In a recent announcement, Google stated that they plan to begin penalizing websites that receive a high number of valid copyright removal notices. On Friday morning, Amit Singhal, who is a Google Fellow and the Senior VP of Engineering, posted the following regarding the algorithm update:
“Starting next week, we will begin taking into account a new signal in our rankings: the number of valid copyright removal notices we receive for any given site. Sites with high numbers of removal notices may appear lower in our results. This ranking change should help users find legitimate, quality sources of content more easily—whether it’s a song previewed on NPR’s music website, a TV show on Hulu or new music streamed from Spotify.”
Singhal also indicated that Google is now receiving over 4.3 million copyright infringement complaints per month, which is more than the search engine received in all of 2009. Since Google is heavily investing in video and music content production and dissemination services, it is not surprising that the search engine has decided to begin penalizing sites that may be stealing content.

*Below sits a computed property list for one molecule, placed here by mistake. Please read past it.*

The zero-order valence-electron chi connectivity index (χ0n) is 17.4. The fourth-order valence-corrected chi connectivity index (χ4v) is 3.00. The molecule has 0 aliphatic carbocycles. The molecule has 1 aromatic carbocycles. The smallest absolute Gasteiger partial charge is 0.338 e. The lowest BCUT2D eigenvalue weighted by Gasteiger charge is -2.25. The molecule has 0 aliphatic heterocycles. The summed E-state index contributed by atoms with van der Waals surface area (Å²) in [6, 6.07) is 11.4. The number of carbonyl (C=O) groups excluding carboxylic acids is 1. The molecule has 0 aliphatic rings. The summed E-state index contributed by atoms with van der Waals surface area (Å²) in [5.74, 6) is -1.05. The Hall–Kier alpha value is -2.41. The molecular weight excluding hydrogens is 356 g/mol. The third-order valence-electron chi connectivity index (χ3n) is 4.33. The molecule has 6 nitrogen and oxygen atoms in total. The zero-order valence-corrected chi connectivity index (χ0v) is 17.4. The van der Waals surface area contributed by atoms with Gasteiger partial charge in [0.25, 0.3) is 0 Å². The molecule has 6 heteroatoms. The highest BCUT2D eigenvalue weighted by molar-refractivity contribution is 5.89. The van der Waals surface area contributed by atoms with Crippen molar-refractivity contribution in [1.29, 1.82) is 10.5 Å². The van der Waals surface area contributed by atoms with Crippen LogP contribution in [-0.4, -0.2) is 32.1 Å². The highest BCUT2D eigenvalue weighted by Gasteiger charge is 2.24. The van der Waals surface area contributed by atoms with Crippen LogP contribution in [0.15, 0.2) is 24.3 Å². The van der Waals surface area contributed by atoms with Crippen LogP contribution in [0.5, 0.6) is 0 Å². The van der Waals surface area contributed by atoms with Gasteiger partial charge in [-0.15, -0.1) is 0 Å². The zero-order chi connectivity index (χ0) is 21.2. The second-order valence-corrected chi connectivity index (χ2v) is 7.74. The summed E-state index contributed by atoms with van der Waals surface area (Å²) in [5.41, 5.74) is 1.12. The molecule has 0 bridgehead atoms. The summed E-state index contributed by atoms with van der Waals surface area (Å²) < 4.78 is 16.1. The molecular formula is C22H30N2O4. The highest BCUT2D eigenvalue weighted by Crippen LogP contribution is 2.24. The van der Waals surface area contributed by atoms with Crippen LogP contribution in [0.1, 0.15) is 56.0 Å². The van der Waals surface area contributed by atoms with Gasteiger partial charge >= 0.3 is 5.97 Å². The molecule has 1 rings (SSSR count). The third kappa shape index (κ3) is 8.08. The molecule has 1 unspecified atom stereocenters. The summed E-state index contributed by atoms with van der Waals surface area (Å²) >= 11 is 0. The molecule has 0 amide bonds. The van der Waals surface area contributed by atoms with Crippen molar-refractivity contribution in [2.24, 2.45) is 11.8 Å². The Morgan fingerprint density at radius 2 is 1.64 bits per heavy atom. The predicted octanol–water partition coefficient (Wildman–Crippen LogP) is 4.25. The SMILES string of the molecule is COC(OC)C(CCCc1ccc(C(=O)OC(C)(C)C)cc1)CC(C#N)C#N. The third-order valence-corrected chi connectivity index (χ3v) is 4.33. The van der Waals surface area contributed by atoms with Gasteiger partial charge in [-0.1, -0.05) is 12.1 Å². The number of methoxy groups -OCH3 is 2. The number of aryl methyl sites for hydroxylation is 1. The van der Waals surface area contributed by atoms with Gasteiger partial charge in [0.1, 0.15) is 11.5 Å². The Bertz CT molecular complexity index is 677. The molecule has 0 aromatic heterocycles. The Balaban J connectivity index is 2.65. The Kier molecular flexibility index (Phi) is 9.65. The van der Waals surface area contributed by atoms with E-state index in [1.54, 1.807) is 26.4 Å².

The movie and music industry seem to be supportive of the move. “We are optimistic that Google’s actions will help steer consumers to the myriad of legitimate ways for them to access movies and TV shows online, and away from the rogue cyberlockers, peer-to-peer sites and other outlaw enterprises,” said Michael O’Leary, a senior executive with MPAA.
Do you think that the new algorithm change will increase the relevancy of search results and properly apply penalties or do you believe that Google is implementing the change to protect their new financial interest in content?
Sources Include: Wall Street Journal, Inside Search Blog, & Search Engine Land
Image Credit: Google Transparency Report